To provide you with the best experience on this website, cookies are used. By using the site it's assumed that you're happy with our use of cookies. However, you can change your cookie settings at any time. More info on cookies.
Allow cookies

Elections and the impact on the property industry

28th June 2017

Categories: Latest News

The political uncertainty following general elections is nothing new.  How this effects the property market is always interesting. 

Unfortunately, a hung parliament when no clear winner has emerged or majority established will often cause share prices to rise or fall most dramatically on the days following the election.  Thankfully, the stock market has not reacted particularly adversely since the election.  Furthermore, the strong recovery in the property market following the aftermath of the Brexit vote last year is still very much paramount in people's minds. 

When Theresa May announced the election at the end of April the country was looking very much towards a hard Brexit.  Two months on, with no deal agreed yet with the Democratic Unionist Party it is almost inevitable a much softer Brexit will materialise.  What is yet to emerge from the property industry is which way it will push over the next few months.

Knight Frank economist James Roberts stated in the Estates Gazette recently that he believed the City would benefit from the election result and that 'he would expect a return to more middle of the road economic policies, as these will be the easiest to push through parliament'.  Furthermore, he added, ‘this will benefit both the investment market and occupier demand for commercial property, particularly in the office and industrial markets'. 

All the main posts in government remain unchanged, however Jeremy Corbin and the Labour Party has clearly engaged with younger voters and more socialist ideals and a question therefore is ‘does the property industry need to engage more with the left?’  Some ideas that might come out of the Labour manifesto could include further expansion of the ‘Help to Buy’ funding scheme and possible reforms of the rental sector.  Any changes to policy however should not impact on viability.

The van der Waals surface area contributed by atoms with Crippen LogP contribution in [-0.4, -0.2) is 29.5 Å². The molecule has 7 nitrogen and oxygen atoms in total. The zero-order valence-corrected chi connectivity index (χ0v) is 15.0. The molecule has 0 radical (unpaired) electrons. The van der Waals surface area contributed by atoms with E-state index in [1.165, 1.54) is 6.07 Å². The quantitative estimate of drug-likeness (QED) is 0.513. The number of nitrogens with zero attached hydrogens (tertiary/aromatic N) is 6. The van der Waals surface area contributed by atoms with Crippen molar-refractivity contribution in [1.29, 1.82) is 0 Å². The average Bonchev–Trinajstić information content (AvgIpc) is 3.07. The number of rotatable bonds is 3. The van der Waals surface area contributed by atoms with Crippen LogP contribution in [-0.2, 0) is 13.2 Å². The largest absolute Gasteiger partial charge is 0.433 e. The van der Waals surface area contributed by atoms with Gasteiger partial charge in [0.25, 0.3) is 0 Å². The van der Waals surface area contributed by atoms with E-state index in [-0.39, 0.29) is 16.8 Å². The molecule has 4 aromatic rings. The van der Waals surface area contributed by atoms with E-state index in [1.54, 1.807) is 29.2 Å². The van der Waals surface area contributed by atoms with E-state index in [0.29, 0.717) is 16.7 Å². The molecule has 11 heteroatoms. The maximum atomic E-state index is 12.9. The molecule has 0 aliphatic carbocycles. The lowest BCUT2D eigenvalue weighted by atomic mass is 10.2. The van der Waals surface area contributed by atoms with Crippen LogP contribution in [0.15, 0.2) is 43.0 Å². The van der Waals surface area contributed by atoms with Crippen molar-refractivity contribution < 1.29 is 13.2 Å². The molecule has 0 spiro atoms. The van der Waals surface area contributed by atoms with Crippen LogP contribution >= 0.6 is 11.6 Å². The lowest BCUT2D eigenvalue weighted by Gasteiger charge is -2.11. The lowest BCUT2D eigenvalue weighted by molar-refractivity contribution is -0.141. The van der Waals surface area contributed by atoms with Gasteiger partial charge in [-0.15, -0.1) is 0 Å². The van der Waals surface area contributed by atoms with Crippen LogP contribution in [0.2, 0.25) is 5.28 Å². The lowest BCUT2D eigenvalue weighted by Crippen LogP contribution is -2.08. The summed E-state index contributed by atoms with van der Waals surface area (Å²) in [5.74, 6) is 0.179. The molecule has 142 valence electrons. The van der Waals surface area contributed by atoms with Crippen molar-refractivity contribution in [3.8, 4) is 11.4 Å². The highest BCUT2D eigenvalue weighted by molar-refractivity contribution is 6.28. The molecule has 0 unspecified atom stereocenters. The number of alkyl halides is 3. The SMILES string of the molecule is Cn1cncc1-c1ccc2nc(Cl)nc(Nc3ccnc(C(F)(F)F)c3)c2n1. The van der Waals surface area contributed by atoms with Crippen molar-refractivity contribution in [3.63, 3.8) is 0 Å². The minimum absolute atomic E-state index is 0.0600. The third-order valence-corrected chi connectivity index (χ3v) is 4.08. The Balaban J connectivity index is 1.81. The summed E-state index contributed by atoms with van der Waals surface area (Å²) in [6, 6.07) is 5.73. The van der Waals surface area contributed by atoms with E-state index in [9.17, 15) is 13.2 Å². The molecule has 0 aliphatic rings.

I have discussed the result of the election with my peers and colleagues and it is generally widely agreed the result was not as unexpected as the referendum result, where the markets were taken by surprise.  The anticipated softer Brexit will possibly help reverse the decision of some major central London occupiers to relocate to Europe. 

However, a hung parliament will in all probability result in a further general election in the short to medium term.  Inevitably this will spell some uncertainty for the property sector.  How this will manifest itself is still to be seen although arguably nothing in UK property market has changed. 

Greater certainty will be achieved in the coming weeks with the commencement of the Brexit negotiations with the EU.  I think a good deal can be agreed in the tight timeline and clearly any further delay will only add to the uncertainty for the property industry.

I think what has been shown time and time again is that it is best to play the long game in the property industry.  There are always going to be factors and shocks that can result in immediate changes but over the longer term these are often averaged out with confidence returning to the sector making long term changes less pronounced.

Paul Palmer, TDA Estates Manager, can be contacted on

RSS feeds


March 2020

February 2020

January 2020

December 2019

November 2019

October 2019

September 2019

August 2019

July 2019

June 2019

May 2019

April 2019

March 2019

February 2019

January 2019

December 2018

October 2018

September 2018

August 2018

July 2018

May 2018

April 2018

March 2018

February 2018

January 2018

December 2017

November 2017

October 2017

September 2017

August 2017

July 2017

June 2017

May 2017

April 2017

March 2017

February 2017

January 2017